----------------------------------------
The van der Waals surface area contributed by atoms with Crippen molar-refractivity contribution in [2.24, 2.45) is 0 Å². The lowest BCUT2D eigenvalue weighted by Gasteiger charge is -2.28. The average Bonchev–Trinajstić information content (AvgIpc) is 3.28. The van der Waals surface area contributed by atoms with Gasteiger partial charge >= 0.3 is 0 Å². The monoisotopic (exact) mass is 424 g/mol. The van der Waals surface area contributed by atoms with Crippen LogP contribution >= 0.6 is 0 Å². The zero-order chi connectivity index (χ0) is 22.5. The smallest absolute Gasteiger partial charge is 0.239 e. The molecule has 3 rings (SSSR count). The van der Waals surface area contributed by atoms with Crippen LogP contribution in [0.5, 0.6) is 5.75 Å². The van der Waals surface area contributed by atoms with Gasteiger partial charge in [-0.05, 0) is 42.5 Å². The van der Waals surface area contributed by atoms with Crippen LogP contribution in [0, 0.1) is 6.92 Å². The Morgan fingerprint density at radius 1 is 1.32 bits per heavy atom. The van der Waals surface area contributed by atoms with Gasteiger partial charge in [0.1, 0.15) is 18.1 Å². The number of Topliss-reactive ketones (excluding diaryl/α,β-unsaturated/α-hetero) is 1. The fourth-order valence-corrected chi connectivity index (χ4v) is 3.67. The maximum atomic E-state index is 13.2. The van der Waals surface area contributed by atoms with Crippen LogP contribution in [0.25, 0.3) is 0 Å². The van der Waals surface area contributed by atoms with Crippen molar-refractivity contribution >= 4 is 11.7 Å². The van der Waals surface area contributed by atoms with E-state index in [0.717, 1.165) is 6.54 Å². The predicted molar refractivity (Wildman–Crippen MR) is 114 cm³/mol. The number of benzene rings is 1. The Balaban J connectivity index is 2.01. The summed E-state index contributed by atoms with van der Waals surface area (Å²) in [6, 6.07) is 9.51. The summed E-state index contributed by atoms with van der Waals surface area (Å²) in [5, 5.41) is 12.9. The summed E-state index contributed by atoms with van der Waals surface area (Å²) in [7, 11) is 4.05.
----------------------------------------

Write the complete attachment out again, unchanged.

The van der Waals surface area contributed by atoms with Crippen molar-refractivity contribution in [2.24, 2.45) is 0 Å². The lowest BCUT2D eigenvalue weighted by Gasteiger charge is -2.28. The average Bonchev–Trinajstić information content (AvgIpc) is 3.28. The van der Waals surface area contributed by atoms with Gasteiger partial charge >= 0.3 is 0 Å². The monoisotopic (exact) mass is 424 g/mol. The van der Waals surface area contributed by atoms with Crippen LogP contribution >= 0.6 is 0 Å². The zero-order chi connectivity index (χ0) is 22.5. The smallest absolute Gasteiger partial charge is 0.239 e. The molecule has 3 rings (SSSR count). The van der Waals surface area contributed by atoms with Crippen LogP contribution in [0.5, 0.6) is 5.75 Å². The van der Waals surface area contributed by atoms with Gasteiger partial charge in [-0.05, 0) is 42.5 Å². The van der Waals surface area contributed by atoms with Crippen LogP contribution in [0, 0.1) is 6.92 Å². The Morgan fingerprint density at radius 1 is 1.32 bits per heavy atom. The van der Waals surface area contributed by atoms with Gasteiger partial charge in [0.1, 0.15) is 18.1 Å². The number of Topliss-reactive ketones (excluding diaryl/α,β-unsaturated/α-hetero) is 1. The fourth-order valence-corrected chi connectivity index (χ4v) is 3.67. The maximum atomic E-state index is 13.2. The van der Waals surface area contributed by atoms with Crippen LogP contribution in [0.25, 0.3) is 0 Å². The van der Waals surface area contributed by atoms with Crippen molar-refractivity contribution >= 4 is 11.7 Å². The van der Waals surface area contributed by atoms with E-state index in [0.717, 1.165) is 6.54 Å². The predicted molar refractivity (Wildman–Crippen MR) is 114 cm³/mol. The number of benzene rings is 1. The Balaban J connectivity index is 2.01. The summed E-state index contributed by atoms with van der Waals surface area (Å²) in [6, 6.07) is 9.51. The summed E-state index contributed by atoms with van der Waals surface area (Å²) in [5, 5.41) is 12.9. The summed E-state index contributed by atoms with van der Waals surface area (Å²) in [7, 11) is 4.05.